Additional Information: A fine quality pair of white smithed steel ember tongs having a
notch-filed spring handle with acorn finial. The long tapered tongs with an extended rivet
knob [used for tamping hot coals into tobacco] are file decorated and end in spade
A very fine pair of brass flame finial andirons now attributed to an anonymous New York
maker. Each with flame finial and faceted [diamond] head above a bulbous [baluster]
shaft on a stepped plinth raised on cabriole legs ending in ball and claw feet. Until the
mid-20th century it was thought that Revere made them all.
Examples by this hand are illustrated in Architectural Digest Magazine, page 145,
December 1991. Also, Skinner, Hark Away, the Babcock Collection, lot 46, 147, and
162; November 1985. Minor scattered professional fill limited to sky and outside edges.
(34.5" x 33.75" x 1")
Carved turtle-back bellows featuring hand painted ship flying American flag within rope
border against a painted ground. The handle displays a whaling harpoon and rope.
Original brass nozzle, leather, and brass upholstery tacks. Typical imperfections to
leather; screw added to back facilitating closure; displays well. (18" x 7.5" x 3")
Mr. Kidder found the fireback near Boston, and there can be no doubt that the casting, which shows was
made by English workman at one of the old Massachusetts, Connecticut or Rhode Island furnaces then
in blast. [A letter from William S. Appleton of Boston, to Dr. Henry C. Mercer of June 25, 1917, states
that he examined Mr. Kidder’s fireback carefully and that the inscription at the top reads, “Bates the
Famous Horseman.” From the Boston Records Commissioners’ Reports, August 27, 1773, “Mr. Jacob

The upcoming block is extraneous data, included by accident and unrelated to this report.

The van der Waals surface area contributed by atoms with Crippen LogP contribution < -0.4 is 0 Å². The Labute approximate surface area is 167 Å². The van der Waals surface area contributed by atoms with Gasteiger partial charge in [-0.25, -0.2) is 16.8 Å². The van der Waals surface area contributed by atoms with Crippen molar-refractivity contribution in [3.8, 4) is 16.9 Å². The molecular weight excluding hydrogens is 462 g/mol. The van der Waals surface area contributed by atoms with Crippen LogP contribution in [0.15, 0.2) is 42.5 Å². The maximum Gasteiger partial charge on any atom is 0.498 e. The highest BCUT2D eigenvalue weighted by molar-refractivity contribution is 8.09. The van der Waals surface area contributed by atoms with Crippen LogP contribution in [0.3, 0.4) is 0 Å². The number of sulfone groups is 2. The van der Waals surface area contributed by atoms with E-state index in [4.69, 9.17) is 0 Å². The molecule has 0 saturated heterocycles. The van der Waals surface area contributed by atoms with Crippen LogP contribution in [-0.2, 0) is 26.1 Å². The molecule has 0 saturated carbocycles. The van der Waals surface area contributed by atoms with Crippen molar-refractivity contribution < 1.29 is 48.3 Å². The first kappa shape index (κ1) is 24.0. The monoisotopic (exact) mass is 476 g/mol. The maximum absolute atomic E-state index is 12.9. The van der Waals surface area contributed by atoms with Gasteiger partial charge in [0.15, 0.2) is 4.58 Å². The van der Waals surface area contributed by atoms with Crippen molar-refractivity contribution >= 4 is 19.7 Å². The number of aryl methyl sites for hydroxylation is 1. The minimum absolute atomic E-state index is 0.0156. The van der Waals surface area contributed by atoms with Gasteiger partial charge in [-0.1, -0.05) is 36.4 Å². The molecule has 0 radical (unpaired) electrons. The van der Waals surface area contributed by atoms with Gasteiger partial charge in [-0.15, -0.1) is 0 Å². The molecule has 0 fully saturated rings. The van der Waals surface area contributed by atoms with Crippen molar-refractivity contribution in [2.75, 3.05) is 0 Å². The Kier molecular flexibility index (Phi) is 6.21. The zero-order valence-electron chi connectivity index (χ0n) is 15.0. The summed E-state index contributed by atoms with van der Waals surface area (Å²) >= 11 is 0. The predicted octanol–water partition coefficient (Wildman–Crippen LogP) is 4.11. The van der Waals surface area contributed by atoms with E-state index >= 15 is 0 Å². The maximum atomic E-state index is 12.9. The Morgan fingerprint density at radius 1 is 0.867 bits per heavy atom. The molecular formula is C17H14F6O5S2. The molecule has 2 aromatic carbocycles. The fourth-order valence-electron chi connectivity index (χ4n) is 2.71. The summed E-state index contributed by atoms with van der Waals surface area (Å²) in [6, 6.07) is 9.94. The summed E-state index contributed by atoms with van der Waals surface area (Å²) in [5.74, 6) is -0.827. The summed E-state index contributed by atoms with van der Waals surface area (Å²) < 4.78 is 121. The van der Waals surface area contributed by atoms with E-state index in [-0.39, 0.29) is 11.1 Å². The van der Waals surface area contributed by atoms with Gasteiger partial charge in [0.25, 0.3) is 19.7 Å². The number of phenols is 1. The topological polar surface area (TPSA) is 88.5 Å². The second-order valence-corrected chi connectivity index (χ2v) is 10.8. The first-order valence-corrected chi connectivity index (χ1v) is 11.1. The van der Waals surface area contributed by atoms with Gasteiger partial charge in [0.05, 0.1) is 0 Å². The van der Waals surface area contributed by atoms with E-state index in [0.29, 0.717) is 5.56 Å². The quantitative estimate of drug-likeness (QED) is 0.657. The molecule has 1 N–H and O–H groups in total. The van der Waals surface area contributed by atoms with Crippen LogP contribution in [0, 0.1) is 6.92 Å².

Bates, a famous horseman, attended and craves to leave to the selectmen to erect a fence in the
Common-in order to show his feats in Horsemanship.”]
(23.25” by 30”)
The turned handle is boldly and colorfully decorated with broadly brushed red and
yellow paint sponge daubed with black. Brass pan with coper rivets affixing the pierced
and raised lid featuring engraved wriggle-work ornamentation…flowers and bud on leafy
stem; other decorative devices centering large and proud strutting rooster.
(Length: 44"; pan diameter: 11")
Miniature Andirons, Creepers, Brass and Iron
Circa 1830 to 1840
Ring turned baluster form shaft, spurred cabriole legs, ball feet, (H: 5.25") - SOLD
Miniature Andirons, Creepers, Wrought Iron
Arrow finial on tall knife-blade shafts raised on arched legs, (H: 7.25") - SOLD
Miniature andirons used between large andirons, usually repeating the design of the larger. They kept parts of larger partially burned timbers from dropping onto the hearth, thus increasing the draft for the fire. Extant examples are very rare today. See Kauffman, The American Fireplace, pages 273 and 298.
The tall "Wittingham" type finals above belted and engraved spheres atop engraved plinths, raised on arched legs featuring boldly scrolled spurs and robust claw and ball feet. (H: 21"; W: 13.75'; D: 19.75")
Simple yet elegant, fine craftsmanship; the tapered billet pierces the lower knop beneath which the leg tapers to the ball foot. The iron posts pierce the baluster, reel and ball brass ornamentation that is securely peened. Excellent condition. (H: 16.25"; W: 9"; D: 19")
A pair of brass columnar urn-top andirons standing at 24".
Each with flame-on-urn final above tapered columnar standards on a stepped plinth raised on arched and spurred cabriole legs having ball and claw feet. The iron log rests are 18.5" in length.
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